Spatial chunking of high-resolution data further allows for efficient extraction of regional subsets, significantly improving the efficiency of common climate science analyses, such as time series and vertical cross-sections. While our efforts primarily integrate established strategies, the synergies achieved in resolution have shown a profound impact on the post-processing efficiency of our global kilometer-scale output.

In summary, our approach, creating a single analysis-ready dataset, pre-computing hierarchies, and employing spatial chunking, addresses challenges in managing and extracting meaningful insights from increasingly large model output. We successfully tested the new analysis-ready datasets during well-attended hackathons, revealing significant usability and performance improvements over a wide range of real-life applications.

How to cite: Kluft, L. and Kölling, T.: Building a useful dataset for ICON output, EGU General Assembly 2024, Vienna, Austria, 14–19 Apr 2024, EGU24-17007,, 2024.

Bruno De Paula Kinoshita, Daniel Beltran Mora, Manuel G. Marciani, Luiggi Tenorio Ku, and Miguel Castrillo

The European Digital Twin of the Ocean, EDITO, is an initiative of the European Commission that aims to create a virtual representation of marine and coastal environments around the globe to assess future impacts of climate change and human activities, improving the accessibility of ocean knowledge. EDITO Infra is the backbone of EDITO. It provides the infrastructure where components of the EDITO digital twin are combined and integrated.

In this work, we describe how Autosubmit is integrated and used in EDITO Infra, as the back-end component of the Virtual Ocean Model Lab (VOML, a virtual co-working environment). Users of the digital twin can connect to the VOML to customize and build ocean models, run using cloud and HPC resources, and access applications deployed in the EDITO Infra that consume the output of the models. Besides usually being a local software that helps users to leverage remote resources, in this case we demonstrate Autosubmit's versatility with this scenario in which it is deployed using Docker and Kubernetes, tools used traditionally in cloud environments.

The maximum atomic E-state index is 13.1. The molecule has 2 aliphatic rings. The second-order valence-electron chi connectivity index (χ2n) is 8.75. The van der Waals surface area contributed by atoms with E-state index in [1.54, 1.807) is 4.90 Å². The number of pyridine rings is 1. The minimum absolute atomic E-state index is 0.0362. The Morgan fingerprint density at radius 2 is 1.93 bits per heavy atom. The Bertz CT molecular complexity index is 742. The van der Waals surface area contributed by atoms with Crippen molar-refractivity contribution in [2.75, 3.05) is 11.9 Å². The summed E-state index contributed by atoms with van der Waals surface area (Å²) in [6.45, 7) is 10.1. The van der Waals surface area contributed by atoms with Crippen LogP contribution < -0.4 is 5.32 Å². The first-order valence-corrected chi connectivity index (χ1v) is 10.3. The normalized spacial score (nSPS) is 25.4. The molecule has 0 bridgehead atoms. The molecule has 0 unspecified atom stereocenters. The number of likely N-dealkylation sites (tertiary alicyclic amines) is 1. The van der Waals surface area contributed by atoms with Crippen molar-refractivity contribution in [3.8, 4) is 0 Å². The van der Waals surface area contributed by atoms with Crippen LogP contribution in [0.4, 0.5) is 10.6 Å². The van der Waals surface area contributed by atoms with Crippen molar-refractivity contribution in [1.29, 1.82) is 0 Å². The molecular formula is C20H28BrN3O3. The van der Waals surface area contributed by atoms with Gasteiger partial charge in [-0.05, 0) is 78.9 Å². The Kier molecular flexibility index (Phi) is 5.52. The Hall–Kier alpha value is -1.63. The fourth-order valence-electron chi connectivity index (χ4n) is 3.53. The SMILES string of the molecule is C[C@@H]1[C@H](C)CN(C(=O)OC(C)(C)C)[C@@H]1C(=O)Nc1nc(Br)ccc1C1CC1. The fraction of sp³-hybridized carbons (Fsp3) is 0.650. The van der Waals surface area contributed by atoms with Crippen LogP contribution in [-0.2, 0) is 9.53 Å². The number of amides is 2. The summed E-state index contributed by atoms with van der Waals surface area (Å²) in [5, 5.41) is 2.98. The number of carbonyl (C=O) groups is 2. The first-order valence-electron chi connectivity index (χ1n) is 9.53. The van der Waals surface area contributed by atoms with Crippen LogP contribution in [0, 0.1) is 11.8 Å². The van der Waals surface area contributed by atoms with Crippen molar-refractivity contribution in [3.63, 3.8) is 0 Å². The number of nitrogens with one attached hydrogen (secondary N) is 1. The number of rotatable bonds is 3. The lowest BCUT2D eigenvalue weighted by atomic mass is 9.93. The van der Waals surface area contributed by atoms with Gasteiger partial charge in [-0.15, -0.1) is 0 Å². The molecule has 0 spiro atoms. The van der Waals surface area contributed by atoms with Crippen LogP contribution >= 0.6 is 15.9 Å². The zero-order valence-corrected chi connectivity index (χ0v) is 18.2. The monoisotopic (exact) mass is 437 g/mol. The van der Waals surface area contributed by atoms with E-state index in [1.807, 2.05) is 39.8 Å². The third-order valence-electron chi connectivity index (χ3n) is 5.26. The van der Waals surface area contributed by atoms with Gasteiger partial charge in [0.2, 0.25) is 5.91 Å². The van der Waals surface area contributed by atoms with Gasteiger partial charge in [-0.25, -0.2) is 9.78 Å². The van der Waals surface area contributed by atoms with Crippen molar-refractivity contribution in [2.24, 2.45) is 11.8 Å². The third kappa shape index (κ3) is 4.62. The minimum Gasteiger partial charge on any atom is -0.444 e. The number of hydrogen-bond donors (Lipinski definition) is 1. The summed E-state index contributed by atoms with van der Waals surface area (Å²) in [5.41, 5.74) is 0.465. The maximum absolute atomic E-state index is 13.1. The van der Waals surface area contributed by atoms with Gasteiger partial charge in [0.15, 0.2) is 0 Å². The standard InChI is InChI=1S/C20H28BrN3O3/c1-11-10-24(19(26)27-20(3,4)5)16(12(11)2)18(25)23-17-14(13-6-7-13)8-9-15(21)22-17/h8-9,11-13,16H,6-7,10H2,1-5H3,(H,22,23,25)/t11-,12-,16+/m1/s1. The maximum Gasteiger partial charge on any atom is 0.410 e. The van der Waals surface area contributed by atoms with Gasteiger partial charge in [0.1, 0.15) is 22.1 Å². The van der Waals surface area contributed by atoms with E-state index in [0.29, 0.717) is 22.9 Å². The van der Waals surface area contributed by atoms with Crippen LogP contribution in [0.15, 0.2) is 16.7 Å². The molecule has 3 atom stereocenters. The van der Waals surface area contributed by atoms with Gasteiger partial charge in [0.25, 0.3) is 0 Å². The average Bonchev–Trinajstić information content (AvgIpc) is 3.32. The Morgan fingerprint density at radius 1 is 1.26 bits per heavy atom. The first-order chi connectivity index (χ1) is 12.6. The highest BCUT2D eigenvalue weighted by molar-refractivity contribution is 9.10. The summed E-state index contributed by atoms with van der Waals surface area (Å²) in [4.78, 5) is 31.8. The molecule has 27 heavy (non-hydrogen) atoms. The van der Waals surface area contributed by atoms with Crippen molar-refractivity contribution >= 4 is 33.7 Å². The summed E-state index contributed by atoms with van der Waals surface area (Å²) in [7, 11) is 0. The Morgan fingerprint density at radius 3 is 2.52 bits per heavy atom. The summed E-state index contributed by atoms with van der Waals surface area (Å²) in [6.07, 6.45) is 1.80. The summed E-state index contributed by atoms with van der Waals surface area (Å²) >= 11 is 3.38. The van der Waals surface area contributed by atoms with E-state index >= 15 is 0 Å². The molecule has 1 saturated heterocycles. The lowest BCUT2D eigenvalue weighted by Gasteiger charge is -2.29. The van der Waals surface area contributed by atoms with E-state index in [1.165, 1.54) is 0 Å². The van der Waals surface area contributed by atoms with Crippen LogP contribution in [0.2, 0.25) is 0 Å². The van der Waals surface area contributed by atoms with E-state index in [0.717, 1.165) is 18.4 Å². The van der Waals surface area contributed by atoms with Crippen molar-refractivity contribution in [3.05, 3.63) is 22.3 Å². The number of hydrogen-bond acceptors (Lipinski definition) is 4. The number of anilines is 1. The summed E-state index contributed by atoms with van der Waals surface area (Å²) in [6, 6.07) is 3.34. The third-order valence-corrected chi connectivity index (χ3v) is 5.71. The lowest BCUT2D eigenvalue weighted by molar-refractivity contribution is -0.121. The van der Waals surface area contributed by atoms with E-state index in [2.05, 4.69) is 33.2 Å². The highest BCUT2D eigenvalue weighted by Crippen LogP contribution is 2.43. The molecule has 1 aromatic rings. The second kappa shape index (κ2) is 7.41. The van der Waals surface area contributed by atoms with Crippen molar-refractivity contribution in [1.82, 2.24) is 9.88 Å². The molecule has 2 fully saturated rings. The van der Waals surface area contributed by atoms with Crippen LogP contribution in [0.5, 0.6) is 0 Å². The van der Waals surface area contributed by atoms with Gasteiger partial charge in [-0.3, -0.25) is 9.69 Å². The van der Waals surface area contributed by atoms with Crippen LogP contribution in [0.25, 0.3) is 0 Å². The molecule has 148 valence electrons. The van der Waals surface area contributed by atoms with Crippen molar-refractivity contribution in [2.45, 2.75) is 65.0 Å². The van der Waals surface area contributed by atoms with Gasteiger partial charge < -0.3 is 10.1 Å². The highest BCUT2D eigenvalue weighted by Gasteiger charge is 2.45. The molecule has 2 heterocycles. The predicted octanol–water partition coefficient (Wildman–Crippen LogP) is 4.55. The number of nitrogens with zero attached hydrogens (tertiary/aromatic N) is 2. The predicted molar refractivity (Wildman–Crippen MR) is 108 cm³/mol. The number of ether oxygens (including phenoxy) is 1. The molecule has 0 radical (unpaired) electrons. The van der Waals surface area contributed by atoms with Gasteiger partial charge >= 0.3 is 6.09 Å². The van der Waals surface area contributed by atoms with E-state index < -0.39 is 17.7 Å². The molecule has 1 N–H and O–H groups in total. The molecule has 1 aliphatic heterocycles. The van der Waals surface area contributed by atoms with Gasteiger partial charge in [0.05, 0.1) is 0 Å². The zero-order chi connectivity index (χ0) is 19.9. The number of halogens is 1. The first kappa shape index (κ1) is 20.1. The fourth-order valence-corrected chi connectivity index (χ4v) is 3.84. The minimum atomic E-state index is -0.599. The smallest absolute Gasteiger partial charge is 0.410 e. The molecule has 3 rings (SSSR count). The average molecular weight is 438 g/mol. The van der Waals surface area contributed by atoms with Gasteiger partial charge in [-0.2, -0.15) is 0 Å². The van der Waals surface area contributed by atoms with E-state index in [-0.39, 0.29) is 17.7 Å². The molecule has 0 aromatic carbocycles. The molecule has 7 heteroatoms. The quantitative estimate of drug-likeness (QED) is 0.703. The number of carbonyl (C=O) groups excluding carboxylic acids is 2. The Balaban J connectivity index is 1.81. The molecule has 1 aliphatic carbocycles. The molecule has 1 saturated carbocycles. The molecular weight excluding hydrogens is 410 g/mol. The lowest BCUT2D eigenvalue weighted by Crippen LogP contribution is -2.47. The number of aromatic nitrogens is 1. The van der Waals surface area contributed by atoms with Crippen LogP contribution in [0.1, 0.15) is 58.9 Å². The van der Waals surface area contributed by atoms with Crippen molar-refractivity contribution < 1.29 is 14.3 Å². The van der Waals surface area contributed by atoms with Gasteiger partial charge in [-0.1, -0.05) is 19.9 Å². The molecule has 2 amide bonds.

In this context, Autosubmit acts as a middleware between the applications, and HPC and Cloud resources. It manages experiments and workflows, connecting EuroHPC’s like MareNostrum 5 and Leonardo. It provides integration with different GUI’s (with a REST API), GIS systems, and other services.

How to cite: De Paula Kinoshita, B., Beltran Mora, D., G. Marciani, M., Tenorio Ku, L., and Castrillo, M.: Workflows with Autosubmit in EDITO, EGU General Assembly 2024, Vienna, Austria, 14–19 Apr 2024, EGU24-20844,, 2024.

Ramon Carbonell, Arnau Folch, Antonio Costa, Beata Orlecka-Sikora, Piero Lanucara, Finn Løvholt, Jorge Macías, Sascha Brune, Alice-Agnes Gabriel, Sara Barsotti, Joern Behrens, Jorge Gomez, Jean Schmittbuhl, Carmela Freda, Joanna Kocot, Domenico Giardini, Michael Afanasiev, Helen Glaves, and Rosa Badía

The geophysical research community has developed a relatively large amount of numerical codes and scientific methodologies which are able to numerically simulate through physics the extreme behavior of the Earth systems (for example: volcanoes, tsunamis earthquakes, etc). Furthermore,
nowadays, large volumes of data have been acquired and, even near real-time data streams are accessible. Therefore, Earth scientist currently have on their hands the possibility of monitoring these events through sophisticated approaches using the current leading edge computational capabilities provided by pre-exascale computing infrastructures. The implementation and deployments of 12 Digital Twin Components (DTCs), addressing different aspects of geophysical extreme events is being carried out by DT-GEO, a project funded under the Horizon Europe programme (2022-2025). Each DTC is intended as self-contained entity embedding flagship simulation codes, Artificial Intelligence layers, large volumes of (real-time) data streams from and into data-lakes, data assimilation methodologies, and overarching workflows which will are executed independently or coupled DTCs in a centralized HPC and/or virtual cloud computing research infrastructure.